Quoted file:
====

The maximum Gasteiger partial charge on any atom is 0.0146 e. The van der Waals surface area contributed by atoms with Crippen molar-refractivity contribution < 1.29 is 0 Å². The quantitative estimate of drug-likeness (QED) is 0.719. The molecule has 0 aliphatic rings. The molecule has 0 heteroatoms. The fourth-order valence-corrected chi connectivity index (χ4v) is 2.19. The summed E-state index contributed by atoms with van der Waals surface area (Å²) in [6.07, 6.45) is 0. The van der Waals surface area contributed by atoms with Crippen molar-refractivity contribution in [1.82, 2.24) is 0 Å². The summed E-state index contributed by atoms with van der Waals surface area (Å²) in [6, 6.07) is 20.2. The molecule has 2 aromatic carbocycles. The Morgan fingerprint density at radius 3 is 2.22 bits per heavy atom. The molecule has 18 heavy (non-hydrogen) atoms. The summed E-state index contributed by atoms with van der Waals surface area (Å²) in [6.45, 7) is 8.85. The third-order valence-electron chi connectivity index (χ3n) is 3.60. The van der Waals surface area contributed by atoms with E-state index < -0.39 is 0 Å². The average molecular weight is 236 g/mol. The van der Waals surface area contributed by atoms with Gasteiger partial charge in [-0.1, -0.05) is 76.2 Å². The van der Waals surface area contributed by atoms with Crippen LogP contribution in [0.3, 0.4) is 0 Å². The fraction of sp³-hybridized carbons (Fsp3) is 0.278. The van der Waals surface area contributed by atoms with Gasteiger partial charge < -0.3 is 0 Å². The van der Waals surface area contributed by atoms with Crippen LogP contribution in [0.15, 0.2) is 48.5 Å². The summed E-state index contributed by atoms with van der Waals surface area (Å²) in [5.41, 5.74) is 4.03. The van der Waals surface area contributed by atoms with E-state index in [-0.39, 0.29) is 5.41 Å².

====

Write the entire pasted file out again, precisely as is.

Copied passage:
The maximum Gasteiger partial charge on any atom is 0.0146 e. The van der Waals surface area contributed by atoms with Crippen molar-refractivity contribution < 1.29 is 0 Å². The quantitative estimate of drug-likeness (QED) is 0.719. The molecule has 0 aliphatic rings. The molecule has 0 heteroatoms. The fourth-order valence-corrected chi connectivity index (χ4v) is 2.19. The summed E-state index contributed by atoms with van der Waals surface area (Å²) in [6.07, 6.45) is 0. The van der Waals surface area contributed by atoms with Crippen molar-refractivity contribution in [1.82, 2.24) is 0 Å². The summed E-state index contributed by atoms with van der Waals surface area (Å²) in [6, 6.07) is 20.2. The molecule has 2 aromatic carbocycles. The Morgan fingerprint density at radius 3 is 2.22 bits per heavy atom. The molecule has 18 heavy (non-hydrogen) atoms. The summed E-state index contributed by atoms with van der Waals surface area (Å²) in [6.45, 7) is 8.85. The third-order valence-electron chi connectivity index (χ3n) is 3.60. The van der Waals surface area contributed by atoms with E-state index < -0.39 is 0 Å². The average molecular weight is 236 g/mol. The van der Waals surface area contributed by atoms with Gasteiger partial charge in [-0.1, -0.05) is 76.2 Å². The van der Waals surface area contributed by atoms with Crippen LogP contribution in [0.3, 0.4) is 0 Å². The fraction of sp³-hybridized carbons (Fsp3) is 0.278. The van der Waals surface area contributed by atoms with Gasteiger partial charge < -0.3 is 0 Å². The van der Waals surface area contributed by atoms with Crippen LogP contribution in [0.15, 0.2) is 48.5 Å². The summed E-state index contributed by atoms with van der Waals surface area (Å²) in [5.41, 5.74) is 4.03. The van der Waals surface area contributed by atoms with E-state index in [-0.39, 0.29) is 5.41 Å².